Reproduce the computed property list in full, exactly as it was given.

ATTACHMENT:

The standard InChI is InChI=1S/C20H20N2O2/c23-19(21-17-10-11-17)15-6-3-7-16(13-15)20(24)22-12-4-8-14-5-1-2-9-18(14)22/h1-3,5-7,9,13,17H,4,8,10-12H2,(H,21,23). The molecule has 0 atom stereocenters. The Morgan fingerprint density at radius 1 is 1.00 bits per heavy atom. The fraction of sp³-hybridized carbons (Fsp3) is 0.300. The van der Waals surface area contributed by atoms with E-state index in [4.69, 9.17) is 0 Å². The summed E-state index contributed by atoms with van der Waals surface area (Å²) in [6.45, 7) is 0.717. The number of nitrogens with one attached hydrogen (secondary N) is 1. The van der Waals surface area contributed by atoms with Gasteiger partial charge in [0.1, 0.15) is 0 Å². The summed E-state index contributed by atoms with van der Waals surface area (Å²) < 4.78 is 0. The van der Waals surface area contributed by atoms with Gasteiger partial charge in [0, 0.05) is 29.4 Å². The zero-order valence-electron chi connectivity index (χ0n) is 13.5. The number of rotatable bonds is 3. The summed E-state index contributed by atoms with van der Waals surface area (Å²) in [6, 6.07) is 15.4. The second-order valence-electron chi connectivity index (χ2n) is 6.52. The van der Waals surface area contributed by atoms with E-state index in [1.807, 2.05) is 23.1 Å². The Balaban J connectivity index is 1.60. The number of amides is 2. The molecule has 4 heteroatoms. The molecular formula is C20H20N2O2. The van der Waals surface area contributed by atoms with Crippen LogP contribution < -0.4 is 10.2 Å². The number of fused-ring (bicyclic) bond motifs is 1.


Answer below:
The standard InChI is InChI=1S/C20H20N2O2/c23-19(21-17-10-11-17)15-6-3-7-16(13-15)20(24)22-12-4-8-14-5-1-2-9-18(14)22/h1-3,5-7,9,13,17H,4,8,10-12H2,(H,21,23). The molecule has 0 atom stereocenters. The Morgan fingerprint density at radius 1 is 1.00 bits per heavy atom. The fraction of sp³-hybridized carbons (Fsp3) is 0.300. The van der Waals surface area contributed by atoms with E-state index in [4.69, 9.17) is 0 Å². The summed E-state index contributed by atoms with van der Waals surface area (Å²) in [6.45, 7) is 0.717. The number of nitrogens with one attached hydrogen (secondary N) is 1. The van der Waals surface area contributed by atoms with Gasteiger partial charge in [0.1, 0.15) is 0 Å². The summed E-state index contributed by atoms with van der Waals surface area (Å²) < 4.78 is 0. The van der Waals surface area contributed by atoms with Gasteiger partial charge in [0, 0.05) is 29.4 Å². The zero-order valence-electron chi connectivity index (χ0n) is 13.5. The number of rotatable bonds is 3. The summed E-state index contributed by atoms with van der Waals surface area (Å²) in [6, 6.07) is 15.4. The second-order valence-electron chi connectivity index (χ2n) is 6.52. The van der Waals surface area contributed by atoms with E-state index in [1.807, 2.05) is 23.1 Å². The Balaban J connectivity index is 1.60. The number of amides is 2. The molecule has 4 heteroatoms. The molecular formula is C20H20N2O2. The van der Waals surface area contributed by atoms with Crippen LogP contribution < -0.4 is 10.2 Å². The number of fused-ring (bicyclic) bond motifs is 1.